Female artists greatly underrepresented at Swiss festivals

A week ago, musician Sophie Hunger felt insulted by the exclusively male program at the Ticino festival “Moon & Stars”. This event is not an isolated one. Female artists are still heavily underrepresented at music festivals in Switzerland.

A few days ago, musician Sophie Hunger denounced the exclusively male programming of the Ticino festival “Moon & Stars” on Twitter.

Festival director Dani Büchi described the message as controversial and explained that this year it was not possible to book a musician who would attract between 8,000 and 10,000 spectators. “If less than 8,000 tickets are sold, the festival makes losses… We don’t offer a global program, but a series of individual concerts. Each one has to work on its own,” he defended himself in an interview with ATS. And to add: “Unfortunately, there are very few musicians in this league. The market is extremely limited.”


What about the programming of other festivals in Switzerland? We have analyzed the 2022 headliners of the most important musical events in French-speaking Switzerland: Estivale Open Air, Rock Oz Arènes, Palp, Caribana, Festi’neuch, Le Chant du Gros, Paléo, Montreux Jazz and Zion under the stars.

The posters of the most important festivals in French-speaking Switzerland in 2022.

Although these events vary in size and offerings, women artists tend to be underrepresented. If you only look at the headliners, the proportion of women is between 6% and 33%.

To give a scale, festivals like Paléo and Sion sous les étoiles have 6% female musicians, the Palp Festival 20% and Festi’Neuch almost 33%.

Rare Artists

For Michael Drieberg, head of live music production and organizer of Sion sous les étoiles, the controversy initiated by Sophie Hunger is a mock debate. “We would all like to have more female artists on stage and are actively looking for them. They’re already much less represented in the music industry and it’s difficult to find an artist capable of filling a 10,000+ place gamut. We usually fight about them between festivals and they are often already taken,” explains the organizer.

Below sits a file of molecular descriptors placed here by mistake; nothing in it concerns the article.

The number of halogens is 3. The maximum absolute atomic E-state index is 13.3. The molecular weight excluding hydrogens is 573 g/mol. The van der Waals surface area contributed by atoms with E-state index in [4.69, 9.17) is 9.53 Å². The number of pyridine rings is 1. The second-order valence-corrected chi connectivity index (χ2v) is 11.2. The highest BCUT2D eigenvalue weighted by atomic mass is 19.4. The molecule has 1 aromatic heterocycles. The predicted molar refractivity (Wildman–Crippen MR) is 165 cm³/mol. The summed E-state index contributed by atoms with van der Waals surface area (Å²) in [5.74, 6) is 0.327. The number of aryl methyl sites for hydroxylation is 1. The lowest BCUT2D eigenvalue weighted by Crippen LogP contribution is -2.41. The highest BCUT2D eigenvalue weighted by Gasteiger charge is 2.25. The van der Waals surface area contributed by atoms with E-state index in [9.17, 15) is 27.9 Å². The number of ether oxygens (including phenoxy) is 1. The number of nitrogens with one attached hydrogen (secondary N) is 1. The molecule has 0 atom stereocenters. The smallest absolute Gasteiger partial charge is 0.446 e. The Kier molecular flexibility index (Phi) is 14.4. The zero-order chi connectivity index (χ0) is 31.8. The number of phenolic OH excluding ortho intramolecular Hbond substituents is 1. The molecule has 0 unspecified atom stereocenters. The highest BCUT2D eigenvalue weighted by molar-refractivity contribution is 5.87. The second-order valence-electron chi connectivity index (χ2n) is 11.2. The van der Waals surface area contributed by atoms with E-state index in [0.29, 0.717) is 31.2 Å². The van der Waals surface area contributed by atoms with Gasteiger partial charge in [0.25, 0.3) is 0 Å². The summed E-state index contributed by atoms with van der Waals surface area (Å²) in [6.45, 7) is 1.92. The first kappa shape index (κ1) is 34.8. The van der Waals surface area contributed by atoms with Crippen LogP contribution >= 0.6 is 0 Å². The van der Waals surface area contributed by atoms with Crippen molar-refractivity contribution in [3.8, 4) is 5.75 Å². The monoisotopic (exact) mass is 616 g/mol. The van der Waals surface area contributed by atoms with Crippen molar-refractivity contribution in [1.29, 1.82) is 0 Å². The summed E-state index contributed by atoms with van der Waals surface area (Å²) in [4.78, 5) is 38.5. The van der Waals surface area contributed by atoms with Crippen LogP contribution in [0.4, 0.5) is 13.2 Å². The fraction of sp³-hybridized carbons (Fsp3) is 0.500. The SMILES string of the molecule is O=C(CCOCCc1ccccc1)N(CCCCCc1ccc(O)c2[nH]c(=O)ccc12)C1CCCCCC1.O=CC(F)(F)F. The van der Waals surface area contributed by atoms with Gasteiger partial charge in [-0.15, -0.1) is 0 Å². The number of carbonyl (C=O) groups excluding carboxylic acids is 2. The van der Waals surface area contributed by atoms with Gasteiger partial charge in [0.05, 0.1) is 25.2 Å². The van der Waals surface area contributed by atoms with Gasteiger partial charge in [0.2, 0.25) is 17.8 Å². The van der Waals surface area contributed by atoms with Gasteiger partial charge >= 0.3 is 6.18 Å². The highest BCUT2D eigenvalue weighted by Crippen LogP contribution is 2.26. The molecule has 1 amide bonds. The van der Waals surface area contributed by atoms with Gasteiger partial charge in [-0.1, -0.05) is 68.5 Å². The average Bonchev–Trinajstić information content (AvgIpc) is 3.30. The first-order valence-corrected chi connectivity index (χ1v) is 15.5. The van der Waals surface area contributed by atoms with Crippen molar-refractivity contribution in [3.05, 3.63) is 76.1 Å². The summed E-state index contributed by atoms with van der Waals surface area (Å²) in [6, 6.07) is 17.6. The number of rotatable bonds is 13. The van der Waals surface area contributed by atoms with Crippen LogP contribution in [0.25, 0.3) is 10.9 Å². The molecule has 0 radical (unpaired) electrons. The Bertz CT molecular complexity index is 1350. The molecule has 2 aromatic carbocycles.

“If we go to the other extreme, we have stars like Adèle or Rihanna, who are unaffordable in western Switzerland and prefer to present themselves at larger-capacity events.”

What about the issue of festival ratings? “I think it’s ridiculous and I don’t think music should be classified. We have to show the public what they like. And if it’s mostly male this year, then the program will be mostly male,” he replies.

Look for variety

A false excuse for the association for the promotion of contemporary music in western Switzerland, the FCMA. The women who are sucking the public dry exist, but the reflexes to get them aren’t there yet.

“Certainly there is a structural problem, access to the scene and the market is difficult… But it’s still strange that there are still so few women in 2022,” emphasizes Managing Director Albane Schlechten. “I believe the mission of a festival director is to seek out that diversity. We need to expand our field of action, strive to look for them directly from labels or agencies, wherever they are.”

>> Read also: A “pink notebook” for more equality in the world of culture

At European level, several festivals have signed a charter through the initiative, aiming at more parity in the music industry key change. Such is the case at Primavera Sound, an event in Barcelona that manages to offer full gender parity in its line-up. In Switzerland, The incredible agency deals in particular with female artists.

>> See the interview with Swiss artist Flèche Love on the subject:

Flèche Love, Swiss-Algerian singer-songwriter, analyzes the underrepresentation of women at music festivals [RTS]

Flèche Love, a Swiss-Algerian singer-songwriter, analyzes the under-representation of women at music festivals / 7:30 p.m. / 2 min. / yesterday at 7:30 p.m

Web adaptation: Sarah Jelassi

TV topic: Mathieu Lombard

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